Walking back through Wenceslaus Square I saw a stand selling mulled wine. I was so there. Brent had a Pilsner Urquell (actually a rather local beer) even though he had to pee. We stopped at a bar that had an outdoor patio- they had no way of knowing for sure whether or not he was a customer. It was the perfect crime. On the next block over, I saw a chimney cone stand selling hot mead (Medinovar I thought?!). I had just finished my mulled wine not 15 minutes ago. But in the spirit of vacation: you gotta. It was a 2-minute wait while it finished heating up but it was so worth it. It was so sweet and so warm and so comforting- it was like a hug for my stomach. The cup was much smaller but the alcohol content was higher, 18%. We stopped at a potato-on-a-stick vendor just before crossing over the bridge. I had been convinced that it was in an episode of Travel Man and it seemed like the perfect walking snack. It was perfect, it hit the spot. The bridge was much more manageable at night. Brent stopped to rub the good-luck dog that was apparently a thing (as evidenced by how rubbed down and shiny the dog was compared to the rest of the bronze statue). We saw some very drunk Chinese people in fancy formal wear, they were clearly having a good time. We stopped at the same convenience store and got walking-up-the-stairs nightcaps. I got a lime Bacardi Breezer both for the low alcohol content and the bottle cap. Taste had nothing to do with it.

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Posted by on December 5, 2018 in Travel


Budapest, Vienna, Prague: Honeymoon Edition: Day 13

Wed. Oct. 3, 2018:
Cesky Kremlov, to Prague Czech Republic:

I couldn’t believe I woke up after 10am, it felt so much earlier. We packed up and headed out. We stopped at Café Provence for a quick breakfast on the way to the train station. I asked for a small coffee, I got a shot of espresso. I mean it wasn’t entirely wrong. Between us we split a chocolate-lined cannoli and a sour plum yeast cake.

We had to go up a giant hill to get to the train station. Even with Brent carrying my bag, I struggled hard. My legs were toast, burnt toast. I had finished my Wiccy Magic Muscles massage bar from LUSH the night before. We got to the train station 2.5 hours early only to find out that our train had been converted to a bus due to some track issues.

We went inside the train station to ask for more details. The lady said we would have to take a bus to Cesky Budejowice and switch to a train there. We went back to the waiting room, still not content with the situation. We saw that there was a train to Cesky Budejowice at1pm. We were somewhat familiar with the city and knew where the train station and bus terminal were. We could easily make our way to Prague from there, it beat the alternative of sitting around the soviet-feeling waiting room. We figured we might even be able to arrive earlier in Prague than originally planned. I went off to the nearby Co-op grocery store while Brent sat in the world’s saddest waiting room with our bags. I found a raspberry-flavoured Czech brand of cola, white chocolate Twix and vanilla flavoured wafers. It would have to suffice for transit snacks.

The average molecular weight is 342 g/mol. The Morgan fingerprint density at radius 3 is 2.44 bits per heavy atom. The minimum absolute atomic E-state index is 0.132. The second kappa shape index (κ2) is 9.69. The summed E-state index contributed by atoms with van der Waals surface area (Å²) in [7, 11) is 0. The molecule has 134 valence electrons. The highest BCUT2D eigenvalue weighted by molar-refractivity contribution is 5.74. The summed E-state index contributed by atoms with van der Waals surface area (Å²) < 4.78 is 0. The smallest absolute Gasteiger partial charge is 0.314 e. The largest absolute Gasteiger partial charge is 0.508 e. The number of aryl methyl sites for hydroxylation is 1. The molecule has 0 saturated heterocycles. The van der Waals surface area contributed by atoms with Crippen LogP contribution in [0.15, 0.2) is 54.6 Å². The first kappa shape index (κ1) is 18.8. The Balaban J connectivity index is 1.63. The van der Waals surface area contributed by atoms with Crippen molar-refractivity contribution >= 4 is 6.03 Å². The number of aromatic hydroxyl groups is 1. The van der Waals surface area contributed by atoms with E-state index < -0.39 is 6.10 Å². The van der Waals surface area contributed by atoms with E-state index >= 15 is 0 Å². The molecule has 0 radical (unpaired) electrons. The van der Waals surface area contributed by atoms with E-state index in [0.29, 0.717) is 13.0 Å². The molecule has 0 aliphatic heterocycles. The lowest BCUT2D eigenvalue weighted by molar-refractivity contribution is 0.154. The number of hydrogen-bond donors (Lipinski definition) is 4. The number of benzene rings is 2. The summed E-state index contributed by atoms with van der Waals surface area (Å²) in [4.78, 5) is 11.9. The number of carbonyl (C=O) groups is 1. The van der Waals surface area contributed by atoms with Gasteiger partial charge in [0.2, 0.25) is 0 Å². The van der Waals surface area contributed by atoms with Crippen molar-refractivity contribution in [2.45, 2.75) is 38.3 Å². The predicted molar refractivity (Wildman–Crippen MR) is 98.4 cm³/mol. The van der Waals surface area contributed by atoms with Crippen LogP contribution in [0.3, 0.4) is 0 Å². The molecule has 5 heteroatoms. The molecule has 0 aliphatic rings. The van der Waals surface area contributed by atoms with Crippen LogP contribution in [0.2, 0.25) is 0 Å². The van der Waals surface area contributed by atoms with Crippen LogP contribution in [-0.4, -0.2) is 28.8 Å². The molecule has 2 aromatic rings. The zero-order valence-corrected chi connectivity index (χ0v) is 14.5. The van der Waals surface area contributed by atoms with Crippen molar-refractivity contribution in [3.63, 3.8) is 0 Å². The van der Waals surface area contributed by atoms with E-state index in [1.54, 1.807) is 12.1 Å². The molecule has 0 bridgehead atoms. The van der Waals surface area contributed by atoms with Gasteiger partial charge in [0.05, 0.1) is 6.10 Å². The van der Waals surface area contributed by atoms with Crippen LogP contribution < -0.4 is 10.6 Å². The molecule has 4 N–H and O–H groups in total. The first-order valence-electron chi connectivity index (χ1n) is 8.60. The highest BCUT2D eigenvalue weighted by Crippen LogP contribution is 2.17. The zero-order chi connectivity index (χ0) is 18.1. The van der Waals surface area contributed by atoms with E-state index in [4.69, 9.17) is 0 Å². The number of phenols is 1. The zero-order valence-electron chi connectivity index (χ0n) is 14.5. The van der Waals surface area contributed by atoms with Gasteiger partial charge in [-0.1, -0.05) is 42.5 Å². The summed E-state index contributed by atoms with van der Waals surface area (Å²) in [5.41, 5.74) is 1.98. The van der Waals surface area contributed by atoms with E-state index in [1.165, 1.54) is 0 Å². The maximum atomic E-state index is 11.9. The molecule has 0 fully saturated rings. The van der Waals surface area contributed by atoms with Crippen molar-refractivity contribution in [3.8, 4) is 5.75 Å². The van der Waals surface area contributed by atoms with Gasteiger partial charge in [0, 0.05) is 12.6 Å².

We took the GW commuter train to Cesky Budejowice. On the way we had to get off the train and get on a bus and then we got back on another train a few stations later. The ticket checker had accompanied us and was directing people along the way. It was less confusing than I would have expected and surprisingly ran smoothly. The bus ride was quite nice, we passed through some forests, we saw some woolly sheep.

We got to the train station and found out that in an hour we could just take the train we had originally planned on taking- leaving us just enough time to go across the street to the bus terminal/mall to grab a quick lunch. There was a KFC in the food court. I ordered the “classic box” because it was way easier than trying to order a 2-piece chicken meal. It was a tiny bit more expensive but worth not struggling. Imagine my surprise when I was presented with a mountain of food. The price difference did not add up with the food difference. I had gotten a great deal- and a great deal too much food. In addition to the 2 pieces of chicken, I got 5 hot wings, fries and a soda. I tried the Miranda orange soda. I had seen it earlier in the grocery store but had been unsure whether it was orange juice or orange soda. After lunch I had a 10minute window before we had to head back to the train station: super quick shopping trip! I found a few nice things but I quickly realized that yes of course I like them- I already owned very similar dresses! Next door to House, was Orsay. I found a nice sweater dress but it was on a mannequin and I did not have time to try and figure out where to find it.